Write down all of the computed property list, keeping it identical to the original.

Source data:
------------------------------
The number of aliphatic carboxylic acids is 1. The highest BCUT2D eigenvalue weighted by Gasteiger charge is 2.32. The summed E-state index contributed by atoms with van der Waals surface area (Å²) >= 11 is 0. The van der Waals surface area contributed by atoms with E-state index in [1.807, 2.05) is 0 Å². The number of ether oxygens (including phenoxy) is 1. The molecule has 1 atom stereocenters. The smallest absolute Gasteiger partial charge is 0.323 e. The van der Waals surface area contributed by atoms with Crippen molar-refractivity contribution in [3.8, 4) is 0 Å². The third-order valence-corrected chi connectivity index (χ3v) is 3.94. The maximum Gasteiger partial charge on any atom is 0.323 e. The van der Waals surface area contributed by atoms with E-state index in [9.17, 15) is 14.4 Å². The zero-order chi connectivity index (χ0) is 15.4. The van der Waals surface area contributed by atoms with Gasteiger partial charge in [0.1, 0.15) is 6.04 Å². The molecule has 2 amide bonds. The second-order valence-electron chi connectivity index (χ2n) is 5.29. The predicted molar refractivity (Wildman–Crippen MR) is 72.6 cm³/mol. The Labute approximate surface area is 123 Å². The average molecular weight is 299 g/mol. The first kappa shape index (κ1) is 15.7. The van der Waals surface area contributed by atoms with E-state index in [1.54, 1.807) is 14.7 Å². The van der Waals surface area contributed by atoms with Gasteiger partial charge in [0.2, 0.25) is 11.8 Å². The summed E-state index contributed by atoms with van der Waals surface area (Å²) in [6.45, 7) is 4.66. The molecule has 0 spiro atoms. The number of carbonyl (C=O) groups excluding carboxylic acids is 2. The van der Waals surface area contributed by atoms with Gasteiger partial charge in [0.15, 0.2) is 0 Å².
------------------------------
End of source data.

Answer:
The number of aliphatic carboxylic acids is 1. The highest BCUT2D eigenvalue weighted by Gasteiger charge is 2.32. The summed E-state index contributed by atoms with van der Waals surface area (Å²) >= 11 is 0. The van der Waals surface area contributed by atoms with E-state index in [1.807, 2.05) is 0 Å². The number of ether oxygens (including phenoxy) is 1. The molecule has 1 atom stereocenters. The smallest absolute Gasteiger partial charge is 0.323 e. The van der Waals surface area contributed by atoms with Crippen molar-refractivity contribution in [3.8, 4) is 0 Å². The third-order valence-corrected chi connectivity index (χ3v) is 3.94. The maximum Gasteiger partial charge on any atom is 0.323 e. The van der Waals surface area contributed by atoms with E-state index in [9.17, 15) is 14.4 Å². The zero-order chi connectivity index (χ0) is 15.4. The van der Waals surface area contributed by atoms with Gasteiger partial charge in [0.1, 0.15) is 6.04 Å². The molecule has 2 amide bonds. The second-order valence-electron chi connectivity index (χ2n) is 5.29. The predicted molar refractivity (Wildman–Crippen MR) is 72.6 cm³/mol. The Labute approximate surface area is 123 Å². The average molecular weight is 299 g/mol. The first kappa shape index (κ1) is 15.7. The van der Waals surface area contributed by atoms with E-state index in [1.54, 1.807) is 14.7 Å². The van der Waals surface area contributed by atoms with Gasteiger partial charge in [0.2, 0.25) is 11.8 Å². The summed E-state index contributed by atoms with van der Waals surface area (Å²) in [6.45, 7) is 4.66. The molecule has 0 spiro atoms. The number of carbonyl (C=O) groups excluding carboxylic acids is 2. The van der Waals surface area contributed by atoms with Gasteiger partial charge in [0.15, 0.2) is 0 Å².